Reporters Without Borders is appalled to learn that Du Bin, a Beijing-based documentary filmmaker and former New York Times photographer, has been held incommunicado since 31 May.
A newly-completed a documentary by Du Bin about a labour camp for women in Masanjia, in the northeastern province of Liaoning, was released in Hong Kong on 1 May. Entitled “Above the Ghosts’ Heads: The Women of Masanjia Labour Camp,” the film is banned in mainland China.
“The Chinese authorities must give their reasons for arresting Du Bin and holding him incommunicado, and must end his illegal detention,” Reporters Without Borders said.
“The use of such harsh methods and the failure to provide solid grounds for his arrest suggest that this is a reprisal for his success in documenting the torture, humiliation and inhuman and degrading treatment of women at Masanjia labour camp.”
Many of the labour camp’s detainees are members of Falun Gong, a banned spiritual movement that the Chinese Communist Party has been trying to crush for more than a decade.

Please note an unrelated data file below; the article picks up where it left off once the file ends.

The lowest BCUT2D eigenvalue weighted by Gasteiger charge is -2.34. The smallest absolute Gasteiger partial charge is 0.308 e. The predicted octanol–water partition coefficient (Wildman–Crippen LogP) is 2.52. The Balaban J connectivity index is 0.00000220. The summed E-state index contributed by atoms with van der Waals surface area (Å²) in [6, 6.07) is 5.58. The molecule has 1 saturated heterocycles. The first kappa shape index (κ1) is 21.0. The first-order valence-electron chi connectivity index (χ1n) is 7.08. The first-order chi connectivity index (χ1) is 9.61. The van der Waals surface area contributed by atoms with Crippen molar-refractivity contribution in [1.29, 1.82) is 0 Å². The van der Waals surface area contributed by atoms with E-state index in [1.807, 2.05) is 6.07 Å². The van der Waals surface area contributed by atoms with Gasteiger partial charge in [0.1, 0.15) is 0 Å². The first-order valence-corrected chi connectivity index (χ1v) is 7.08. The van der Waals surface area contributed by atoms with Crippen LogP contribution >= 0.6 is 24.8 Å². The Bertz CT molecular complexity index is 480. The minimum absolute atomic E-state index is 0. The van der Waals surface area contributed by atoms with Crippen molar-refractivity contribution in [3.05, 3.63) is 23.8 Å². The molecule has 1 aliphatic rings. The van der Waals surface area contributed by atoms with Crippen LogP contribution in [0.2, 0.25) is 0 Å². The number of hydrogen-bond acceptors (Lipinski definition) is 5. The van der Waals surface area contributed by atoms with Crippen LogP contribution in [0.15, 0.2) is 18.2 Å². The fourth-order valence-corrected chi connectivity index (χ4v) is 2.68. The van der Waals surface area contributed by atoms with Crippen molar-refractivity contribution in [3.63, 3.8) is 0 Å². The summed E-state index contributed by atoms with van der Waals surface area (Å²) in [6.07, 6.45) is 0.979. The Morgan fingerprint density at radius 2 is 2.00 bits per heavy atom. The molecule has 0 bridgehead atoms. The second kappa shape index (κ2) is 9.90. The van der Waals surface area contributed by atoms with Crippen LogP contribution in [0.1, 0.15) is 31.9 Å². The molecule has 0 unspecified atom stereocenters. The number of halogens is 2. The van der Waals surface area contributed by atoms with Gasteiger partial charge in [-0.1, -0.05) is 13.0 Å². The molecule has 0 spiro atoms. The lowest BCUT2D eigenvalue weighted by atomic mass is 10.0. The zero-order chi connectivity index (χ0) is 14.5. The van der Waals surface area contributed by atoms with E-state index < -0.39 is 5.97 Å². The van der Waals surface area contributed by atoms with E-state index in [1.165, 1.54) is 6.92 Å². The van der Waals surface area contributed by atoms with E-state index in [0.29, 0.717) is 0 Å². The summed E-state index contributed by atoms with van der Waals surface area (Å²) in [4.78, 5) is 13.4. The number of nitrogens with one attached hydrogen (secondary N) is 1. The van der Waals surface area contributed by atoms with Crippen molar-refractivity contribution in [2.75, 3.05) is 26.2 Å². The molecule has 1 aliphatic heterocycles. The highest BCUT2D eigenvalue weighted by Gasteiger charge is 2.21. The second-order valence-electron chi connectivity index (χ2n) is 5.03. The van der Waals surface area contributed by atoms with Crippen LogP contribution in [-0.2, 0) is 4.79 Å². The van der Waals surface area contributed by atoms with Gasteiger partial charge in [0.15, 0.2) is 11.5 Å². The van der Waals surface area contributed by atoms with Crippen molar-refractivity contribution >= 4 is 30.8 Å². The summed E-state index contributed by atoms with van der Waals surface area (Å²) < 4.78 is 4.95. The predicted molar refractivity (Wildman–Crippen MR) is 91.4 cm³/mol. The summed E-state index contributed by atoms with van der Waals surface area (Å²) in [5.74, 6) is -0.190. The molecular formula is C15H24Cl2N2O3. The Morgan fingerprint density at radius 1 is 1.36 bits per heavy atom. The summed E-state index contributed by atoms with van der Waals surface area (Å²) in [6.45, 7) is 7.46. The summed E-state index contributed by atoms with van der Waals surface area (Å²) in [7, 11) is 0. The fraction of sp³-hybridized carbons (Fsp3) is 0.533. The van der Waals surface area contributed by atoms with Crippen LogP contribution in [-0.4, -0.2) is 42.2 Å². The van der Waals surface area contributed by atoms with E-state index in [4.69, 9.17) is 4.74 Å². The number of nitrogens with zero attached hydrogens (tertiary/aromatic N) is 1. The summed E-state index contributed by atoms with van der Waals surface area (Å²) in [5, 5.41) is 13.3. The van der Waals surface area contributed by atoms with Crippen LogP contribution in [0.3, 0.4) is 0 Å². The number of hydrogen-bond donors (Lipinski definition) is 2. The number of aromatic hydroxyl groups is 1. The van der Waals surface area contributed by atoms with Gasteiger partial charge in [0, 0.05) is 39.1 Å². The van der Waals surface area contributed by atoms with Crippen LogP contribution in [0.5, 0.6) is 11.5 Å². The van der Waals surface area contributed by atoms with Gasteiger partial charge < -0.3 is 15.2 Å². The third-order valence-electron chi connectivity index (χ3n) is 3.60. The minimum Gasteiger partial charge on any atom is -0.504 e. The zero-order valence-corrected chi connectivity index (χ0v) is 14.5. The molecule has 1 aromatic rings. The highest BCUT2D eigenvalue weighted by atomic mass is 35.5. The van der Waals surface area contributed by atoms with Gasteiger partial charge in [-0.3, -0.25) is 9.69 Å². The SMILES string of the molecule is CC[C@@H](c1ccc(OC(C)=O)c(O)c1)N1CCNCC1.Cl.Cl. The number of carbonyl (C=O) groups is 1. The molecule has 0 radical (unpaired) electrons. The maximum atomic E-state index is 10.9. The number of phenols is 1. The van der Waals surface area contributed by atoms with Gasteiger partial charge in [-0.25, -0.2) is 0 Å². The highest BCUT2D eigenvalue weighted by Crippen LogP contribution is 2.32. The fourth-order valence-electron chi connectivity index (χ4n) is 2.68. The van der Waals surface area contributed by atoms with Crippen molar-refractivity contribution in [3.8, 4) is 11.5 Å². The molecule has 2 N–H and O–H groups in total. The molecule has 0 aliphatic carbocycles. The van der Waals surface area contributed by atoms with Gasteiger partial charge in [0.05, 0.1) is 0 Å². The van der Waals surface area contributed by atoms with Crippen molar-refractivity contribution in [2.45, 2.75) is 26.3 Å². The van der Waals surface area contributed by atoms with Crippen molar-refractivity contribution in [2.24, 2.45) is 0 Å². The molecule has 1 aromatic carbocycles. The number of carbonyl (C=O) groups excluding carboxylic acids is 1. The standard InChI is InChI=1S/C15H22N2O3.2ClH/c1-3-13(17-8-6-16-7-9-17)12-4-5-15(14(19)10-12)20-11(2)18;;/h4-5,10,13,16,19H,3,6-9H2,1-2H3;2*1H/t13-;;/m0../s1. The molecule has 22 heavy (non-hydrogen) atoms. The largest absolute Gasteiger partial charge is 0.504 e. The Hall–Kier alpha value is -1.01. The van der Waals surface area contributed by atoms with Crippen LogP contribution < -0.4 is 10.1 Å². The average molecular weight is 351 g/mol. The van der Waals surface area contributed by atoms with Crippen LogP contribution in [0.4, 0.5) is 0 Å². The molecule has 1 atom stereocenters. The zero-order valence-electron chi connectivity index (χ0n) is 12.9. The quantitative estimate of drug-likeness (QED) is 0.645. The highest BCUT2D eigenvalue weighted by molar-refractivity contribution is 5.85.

After the film’s release, the police stepped up their surveillance of Du Bin and assigned plain-clothes officers to tail him. He was editing more interviews with former Masanjia detainees at the time of his arrest, just four days before the 24th anniversary of the bloody crackdown on pro-democracy demonstrators in Beijing’s Tiananmen Square on 4 June 1989.
The run-up to the anniversary was marked by the arrests of netizens such as Gu Yinmin, who was placed in “criminal detention” on 1 June for refusing to remove a photograph of the 1989 pro-democracy movement from his QQ account.
Two other netizens, Qiu Hua and Yang Ting Jian, are serving 15-day “administrative” detention orders in Guangzhou for trying to organize an Internet tribute to the victims of the 1989 crackdown.
There have been clear signs of an increase in harassment of independent news providers since Xi Jinping’s installation as president in March.
Sun Lin, a journalist who reports for the overseas Chinese website Boxun, was arrested on 16 April for distributing video footage of a protest against his daughter’s expulsion from her school. He ended up being held for 15 days under an administrative detention order later reclassified as “criminal detention.”
It is also named in the 2013 special report on surveillance, “Enemies of the Internet” - China.
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